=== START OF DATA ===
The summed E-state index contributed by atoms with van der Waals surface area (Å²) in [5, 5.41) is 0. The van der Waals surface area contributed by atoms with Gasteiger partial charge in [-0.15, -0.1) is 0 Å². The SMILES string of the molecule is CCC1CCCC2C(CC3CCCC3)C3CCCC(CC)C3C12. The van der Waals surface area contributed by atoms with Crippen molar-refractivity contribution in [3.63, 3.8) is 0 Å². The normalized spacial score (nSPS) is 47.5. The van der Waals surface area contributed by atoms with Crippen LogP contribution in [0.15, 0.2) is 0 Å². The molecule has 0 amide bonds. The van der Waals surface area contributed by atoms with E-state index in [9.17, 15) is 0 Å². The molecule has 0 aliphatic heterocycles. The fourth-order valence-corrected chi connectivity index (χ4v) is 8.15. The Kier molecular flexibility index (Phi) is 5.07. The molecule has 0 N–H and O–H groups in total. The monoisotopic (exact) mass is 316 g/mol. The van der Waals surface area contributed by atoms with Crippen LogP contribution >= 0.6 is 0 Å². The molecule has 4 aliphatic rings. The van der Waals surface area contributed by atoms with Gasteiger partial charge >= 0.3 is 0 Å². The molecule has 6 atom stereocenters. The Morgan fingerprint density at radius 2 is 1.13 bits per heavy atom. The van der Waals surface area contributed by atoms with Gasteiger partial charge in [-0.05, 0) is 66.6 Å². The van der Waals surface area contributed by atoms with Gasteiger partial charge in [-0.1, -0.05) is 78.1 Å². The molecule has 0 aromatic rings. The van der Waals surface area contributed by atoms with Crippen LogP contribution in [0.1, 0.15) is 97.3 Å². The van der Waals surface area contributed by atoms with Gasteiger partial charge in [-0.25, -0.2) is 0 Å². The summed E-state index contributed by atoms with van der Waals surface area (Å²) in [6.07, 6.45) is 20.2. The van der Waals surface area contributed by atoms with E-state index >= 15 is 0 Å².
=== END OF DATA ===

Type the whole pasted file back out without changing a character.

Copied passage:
The summed E-state index contributed by atoms with van der Waals surface area (Å²) in [5, 5.41) is 0. The van der Waals surface area contributed by atoms with Gasteiger partial charge in [-0.15, -0.1) is 0 Å². The SMILES string of the molecule is CCC1CCCC2C(CC3CCCC3)C3CCCC(CC)C3C12. The van der Waals surface area contributed by atoms with Crippen molar-refractivity contribution in [3.63, 3.8) is 0 Å². The normalized spacial score (nSPS) is 47.5. The van der Waals surface area contributed by atoms with Crippen LogP contribution in [0.15, 0.2) is 0 Å². The molecule has 0 amide bonds. The van der Waals surface area contributed by atoms with E-state index in [9.17, 15) is 0 Å². The molecule has 0 aliphatic heterocycles. The fourth-order valence-corrected chi connectivity index (χ4v) is 8.15. The Kier molecular flexibility index (Phi) is 5.07. The molecule has 0 N–H and O–H groups in total. The monoisotopic (exact) mass is 316 g/mol. The van der Waals surface area contributed by atoms with Crippen LogP contribution >= 0.6 is 0 Å². The molecule has 4 aliphatic rings. The van der Waals surface area contributed by atoms with Gasteiger partial charge >= 0.3 is 0 Å². The molecule has 6 atom stereocenters. The Morgan fingerprint density at radius 2 is 1.13 bits per heavy atom. The van der Waals surface area contributed by atoms with Gasteiger partial charge in [-0.05, 0) is 66.6 Å². The van der Waals surface area contributed by atoms with Gasteiger partial charge in [-0.1, -0.05) is 78.1 Å². The molecule has 0 aromatic rings. The van der Waals surface area contributed by atoms with Crippen LogP contribution in [0.1, 0.15) is 97.3 Å². The van der Waals surface area contributed by atoms with Gasteiger partial charge in [-0.25, -0.2) is 0 Å². The summed E-state index contributed by atoms with van der Waals surface area (Å²) in [6.07, 6.45) is 20.2. The van der Waals surface area contributed by atoms with E-state index >= 15 is 0 Å².